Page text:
Housing market defies expectations amid economic turmoil
Some areas of housing are actually doing better than they were before the coronavirus began sweeping the U.S.
The U.S. housing market, the epicenter of the nation’s last economic meltdown, is thriving — and that's helping to keep the country afloat during the latest crisis, even as other industries struggle to survive.
While the $34 trillion market faltered at the start of the pandemic, its rebound has far outperformed expectations, with existing home sales surging over 20 percent in June, according to data released Wednesday. Some areas of housing are actually doing better than they were before the coronavirus began sweeping the U.S.
The reason: The market’s already enormously pent-up demand has been stoked by the crisis, despite soaring unemployment. White-collar employees — many of whom are able to work from home and keep getting paychecks — are buying. And analysts believe the pandemic has prompted some millennials, now reaching the prime age for buying first homes, to pull up stakes in crowded cities and head for the suburbs. Securing a home loan, meanwhile, is cheaper than ever, with mortgage rates hitting historic lows thanks to the Federal Reserve’s easy-money policy.
“The market’s performance has been admittedly shocking, amazing, considering that typically when you have surging unemployment, housing activity tends to fall," said Ivy Zelman, CEO of the housing research firm Zelman Associates. "That tends to be the case going all the way back to World War II.”
Housing-related expenditures make up about 15 percent of GDP, so the industry's current strength is alleviating some of the stress on the broader economy less than four months before President Donald Trump — whose own family made their fortune in housing — faces reelection.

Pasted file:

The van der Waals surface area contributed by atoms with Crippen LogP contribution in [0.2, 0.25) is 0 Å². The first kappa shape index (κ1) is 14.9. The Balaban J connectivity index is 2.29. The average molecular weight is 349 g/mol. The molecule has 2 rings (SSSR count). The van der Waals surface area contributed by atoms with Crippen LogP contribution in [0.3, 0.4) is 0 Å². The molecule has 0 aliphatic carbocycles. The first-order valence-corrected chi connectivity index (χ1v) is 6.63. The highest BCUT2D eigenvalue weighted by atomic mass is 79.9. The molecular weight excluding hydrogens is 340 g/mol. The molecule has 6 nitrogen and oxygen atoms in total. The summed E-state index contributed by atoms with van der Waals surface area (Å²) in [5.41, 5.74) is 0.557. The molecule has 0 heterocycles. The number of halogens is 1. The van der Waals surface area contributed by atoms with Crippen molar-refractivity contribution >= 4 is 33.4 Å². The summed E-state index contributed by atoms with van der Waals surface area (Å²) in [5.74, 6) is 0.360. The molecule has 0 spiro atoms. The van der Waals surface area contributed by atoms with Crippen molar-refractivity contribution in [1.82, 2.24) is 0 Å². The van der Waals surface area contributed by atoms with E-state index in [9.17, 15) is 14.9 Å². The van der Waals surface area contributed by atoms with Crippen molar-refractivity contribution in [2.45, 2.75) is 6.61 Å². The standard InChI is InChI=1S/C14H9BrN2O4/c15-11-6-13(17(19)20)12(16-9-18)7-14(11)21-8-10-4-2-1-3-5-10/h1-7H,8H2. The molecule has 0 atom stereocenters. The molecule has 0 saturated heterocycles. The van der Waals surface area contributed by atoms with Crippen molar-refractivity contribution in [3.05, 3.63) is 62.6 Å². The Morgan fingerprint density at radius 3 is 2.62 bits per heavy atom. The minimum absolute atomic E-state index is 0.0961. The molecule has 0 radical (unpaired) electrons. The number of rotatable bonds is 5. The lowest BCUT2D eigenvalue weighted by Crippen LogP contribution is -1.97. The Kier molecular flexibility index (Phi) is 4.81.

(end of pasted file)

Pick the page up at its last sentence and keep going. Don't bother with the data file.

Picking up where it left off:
To be sure, that could change quickly as more states are forced to go back into lockdown amid a resurgence of the virus. Already, the regions where housing has been strongest — a staggering 47 percent of existing home sales in June were in the South, according to the National Association of Realtors — are now facing significant new outbreaks.
“If [states] lock down again, the expectation, certainly on the purchase side, is that activity would fall very, very quickly,” said Mortgage Bankers Association chief economist Michael Fratantoni.
But the data so far indicate housing is resisting the economic carnage.
“Housing is clearly showing a V-shaped recovery even though the rest of the economy is not,” said NAR chief economist Lawrence Yun.
Despite widespread uncertainty in the wake of the most severe economic shock in generations, Americans still want to buy homes, one of the biggest financial decisions they will make in their lifetimes.
Consider: Home construction jumped 17 percent in June, according to Census Bureau data, while permit applications to build single-family homes rose almost 12 percent. And mortgage applications were up 19 percent in the week ending July 17 over a year ago.
Part of housing’s strength comes down to demographics, as millennials, who make up the largest share of the population, enter the market to buy homes. And while double-digit unemployment would normally dampen demand, the current downturn is heavily lopsided toward certain lower-wage sectors, like the hospitality and food-service industries, whose employees are more likely to rent.